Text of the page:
The Everett Charter Commission held a public hearing to give residents an opportunity to make their comments about the proposed changes in the structure of Everett government as outlined in the Commission’s comprehensive preliminary report.
In his remarks at the hearing held last Wednesday night at the city council chambers, Chairman Paul Schlosberg said the key recommendations include: replacing the current two-tiered 25-person bicameral Everett City Council with a streamlined unicameral single-branch 11-member city council; adopting a four-year term for Mayor in order to maximize efficiency for the entire city administration; and a provision to recall any elected official.
The 11-member city council would consist of six ward members elected citywide and five members elected at-large citywide. The school committee would remain a nine-member body, with six ward members elected citywide and three members elected at-large citywide.
Ward 2 Alderman Michael Mangan began his remarks by thanking the Charter Commission for its hard work over the past 17 months in compiling its report.
“I agree with most of what’s in the charter – the only issue I have and I’ve gone back and forth on this is the reconstruction of city government,” said Mangan. “Although I do believe that some believe changes need to be made, I think just by going to one body [city council], it’s going to eliminate a lot of people that are trying to get into the process. Most of our mayors at some point had come from the city council or started out on a board and worked their way up.”
Mangan suggested that the city keep its bicameral form of government but eliminate six of the positions and make it 12 [elected positions], two per award, and each elected official must opt to take a salary or a health insurance package from the city, but not both.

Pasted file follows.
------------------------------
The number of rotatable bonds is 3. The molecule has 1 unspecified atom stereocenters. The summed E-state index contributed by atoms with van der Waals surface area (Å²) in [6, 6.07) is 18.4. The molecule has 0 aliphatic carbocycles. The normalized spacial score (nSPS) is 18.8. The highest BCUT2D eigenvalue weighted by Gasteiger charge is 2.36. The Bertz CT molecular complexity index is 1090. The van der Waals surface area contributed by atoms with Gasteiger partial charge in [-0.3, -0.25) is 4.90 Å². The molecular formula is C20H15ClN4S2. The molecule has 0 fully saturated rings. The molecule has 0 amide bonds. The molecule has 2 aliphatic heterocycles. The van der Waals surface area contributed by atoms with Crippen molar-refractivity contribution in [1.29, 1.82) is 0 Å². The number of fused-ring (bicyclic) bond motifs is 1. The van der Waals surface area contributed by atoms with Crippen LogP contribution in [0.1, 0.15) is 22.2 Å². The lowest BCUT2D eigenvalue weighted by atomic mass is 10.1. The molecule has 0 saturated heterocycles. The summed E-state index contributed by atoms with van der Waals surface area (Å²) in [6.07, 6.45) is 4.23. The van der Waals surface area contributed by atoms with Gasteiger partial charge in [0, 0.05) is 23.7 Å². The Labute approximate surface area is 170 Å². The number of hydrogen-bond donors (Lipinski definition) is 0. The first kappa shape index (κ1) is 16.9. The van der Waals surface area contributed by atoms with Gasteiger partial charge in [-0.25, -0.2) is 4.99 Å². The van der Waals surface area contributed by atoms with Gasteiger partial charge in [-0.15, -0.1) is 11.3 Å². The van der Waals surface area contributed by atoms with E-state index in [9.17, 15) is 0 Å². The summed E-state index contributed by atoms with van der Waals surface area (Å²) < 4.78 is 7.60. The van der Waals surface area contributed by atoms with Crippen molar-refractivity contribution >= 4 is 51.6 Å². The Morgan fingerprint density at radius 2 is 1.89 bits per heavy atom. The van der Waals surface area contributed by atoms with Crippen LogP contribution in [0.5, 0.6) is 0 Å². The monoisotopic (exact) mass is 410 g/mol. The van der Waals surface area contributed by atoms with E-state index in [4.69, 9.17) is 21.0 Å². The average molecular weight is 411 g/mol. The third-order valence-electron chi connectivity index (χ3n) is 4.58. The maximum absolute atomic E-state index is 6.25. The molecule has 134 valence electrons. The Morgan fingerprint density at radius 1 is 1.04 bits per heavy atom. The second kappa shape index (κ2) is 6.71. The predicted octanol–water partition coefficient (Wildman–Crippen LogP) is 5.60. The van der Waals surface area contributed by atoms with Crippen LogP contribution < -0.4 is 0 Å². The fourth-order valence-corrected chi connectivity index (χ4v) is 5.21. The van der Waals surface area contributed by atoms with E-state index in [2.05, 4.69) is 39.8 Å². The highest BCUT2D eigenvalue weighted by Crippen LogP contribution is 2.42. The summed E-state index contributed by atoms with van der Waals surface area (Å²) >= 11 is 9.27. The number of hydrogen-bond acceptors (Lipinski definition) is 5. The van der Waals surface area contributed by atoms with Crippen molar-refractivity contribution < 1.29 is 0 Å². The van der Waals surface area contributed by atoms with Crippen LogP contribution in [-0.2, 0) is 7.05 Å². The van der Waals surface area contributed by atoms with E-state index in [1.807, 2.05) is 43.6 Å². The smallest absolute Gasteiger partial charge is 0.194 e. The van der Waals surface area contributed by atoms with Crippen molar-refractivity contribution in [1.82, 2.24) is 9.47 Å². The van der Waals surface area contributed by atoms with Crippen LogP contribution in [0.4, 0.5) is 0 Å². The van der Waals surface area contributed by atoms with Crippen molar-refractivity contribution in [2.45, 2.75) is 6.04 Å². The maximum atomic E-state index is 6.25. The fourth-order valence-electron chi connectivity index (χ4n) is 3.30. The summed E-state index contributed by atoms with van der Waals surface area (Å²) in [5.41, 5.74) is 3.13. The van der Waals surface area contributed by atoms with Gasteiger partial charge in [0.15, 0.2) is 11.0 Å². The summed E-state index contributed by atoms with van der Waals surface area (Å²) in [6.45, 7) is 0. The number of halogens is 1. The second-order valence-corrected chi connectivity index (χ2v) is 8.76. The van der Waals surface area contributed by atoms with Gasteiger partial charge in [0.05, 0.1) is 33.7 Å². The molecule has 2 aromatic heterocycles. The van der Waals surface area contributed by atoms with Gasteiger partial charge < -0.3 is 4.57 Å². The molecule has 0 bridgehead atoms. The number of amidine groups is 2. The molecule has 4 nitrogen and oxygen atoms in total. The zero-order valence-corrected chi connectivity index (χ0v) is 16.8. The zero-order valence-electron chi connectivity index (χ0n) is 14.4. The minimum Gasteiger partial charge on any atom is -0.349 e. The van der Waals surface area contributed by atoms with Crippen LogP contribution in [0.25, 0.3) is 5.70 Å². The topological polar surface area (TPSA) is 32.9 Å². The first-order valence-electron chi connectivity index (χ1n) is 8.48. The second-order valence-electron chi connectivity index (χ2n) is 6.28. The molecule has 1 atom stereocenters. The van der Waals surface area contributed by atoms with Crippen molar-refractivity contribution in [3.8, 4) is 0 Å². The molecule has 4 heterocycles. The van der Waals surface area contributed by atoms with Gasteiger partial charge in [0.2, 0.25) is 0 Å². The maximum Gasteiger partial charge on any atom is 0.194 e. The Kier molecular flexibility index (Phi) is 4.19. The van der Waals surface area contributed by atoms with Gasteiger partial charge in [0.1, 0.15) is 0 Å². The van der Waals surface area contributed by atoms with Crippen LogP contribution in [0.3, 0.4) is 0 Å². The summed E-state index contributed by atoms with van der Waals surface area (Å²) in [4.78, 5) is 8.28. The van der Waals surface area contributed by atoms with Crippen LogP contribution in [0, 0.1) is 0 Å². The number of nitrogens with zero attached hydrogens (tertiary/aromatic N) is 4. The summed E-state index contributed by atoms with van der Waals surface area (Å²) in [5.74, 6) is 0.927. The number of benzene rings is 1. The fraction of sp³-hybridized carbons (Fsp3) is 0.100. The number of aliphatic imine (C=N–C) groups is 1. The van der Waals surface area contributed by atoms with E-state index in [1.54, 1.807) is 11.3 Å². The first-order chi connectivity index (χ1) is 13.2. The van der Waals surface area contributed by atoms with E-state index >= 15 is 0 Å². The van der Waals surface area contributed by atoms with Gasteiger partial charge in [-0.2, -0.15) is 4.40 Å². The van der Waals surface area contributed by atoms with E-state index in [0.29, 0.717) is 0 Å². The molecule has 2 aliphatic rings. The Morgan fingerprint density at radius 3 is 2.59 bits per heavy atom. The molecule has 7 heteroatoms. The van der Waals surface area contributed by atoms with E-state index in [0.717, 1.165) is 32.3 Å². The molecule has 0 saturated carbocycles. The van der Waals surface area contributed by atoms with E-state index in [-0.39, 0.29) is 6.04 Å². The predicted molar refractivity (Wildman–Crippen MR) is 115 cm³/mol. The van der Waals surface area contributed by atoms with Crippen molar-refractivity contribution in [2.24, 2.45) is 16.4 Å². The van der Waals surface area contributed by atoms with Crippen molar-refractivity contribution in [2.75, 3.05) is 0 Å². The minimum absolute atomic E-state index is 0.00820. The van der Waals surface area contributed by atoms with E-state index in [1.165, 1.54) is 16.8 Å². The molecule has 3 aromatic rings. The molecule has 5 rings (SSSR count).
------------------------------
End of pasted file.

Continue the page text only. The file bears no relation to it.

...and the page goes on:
Peter Napolitano, a lifelong Everett resident and member of the Common Council, said he had issues with two of the items in the Charter Commission’s preliminary report.
“One is the four-year term for the mayor,” said Napolitano. “The reason I say that is because the people of Everett like to keep their elected officials accountable. The other issue is the vote of the mayor on the school committee. I’m not stringent on that but I think it’s a good idea that both city government and the schools work more closely together than they currently do.”
Superintendent of Schools Frederick Foresteire thanked the Commission for giving the community the chance to have input in the new charter.
“My only issue was with the 11 members of city government – I think that number should be reduced to nine, it’s more than enough to represent this community,” said Foresteire. “As far as this issue of the mayor being a voting member of the School Committee to control spending, anybody who understands the law, the state sets the school budget; the mayor doesn’t do it. The only thing the mayor can do to the school budget is add to it. He can’t take away. The criticisms that I’ve heard in this chamber from elected officials about the way the city is being managed – then they want to put the person on the School Committee, these same people. It just doesn’t make sense.”
Two conclusions became clear from the speakers at the hearing: 1) the Charter Commission did a thorough and professional job in its comprehensive review of the current city charter; and 2) some form of change to Everett’s bicameral form of government, though often discussed in the past, was overdue.
Schlosberg said that at the April 13 meeting the Charter Commission will vote on the proposed charter.
“By May 3, we must present this charter to the City Council in order for them to then put it on the ballot for November, 2011 election,” said Schlosberg.
If the voters approve the new charter, it will take effect in the September, 2013 preliminary election.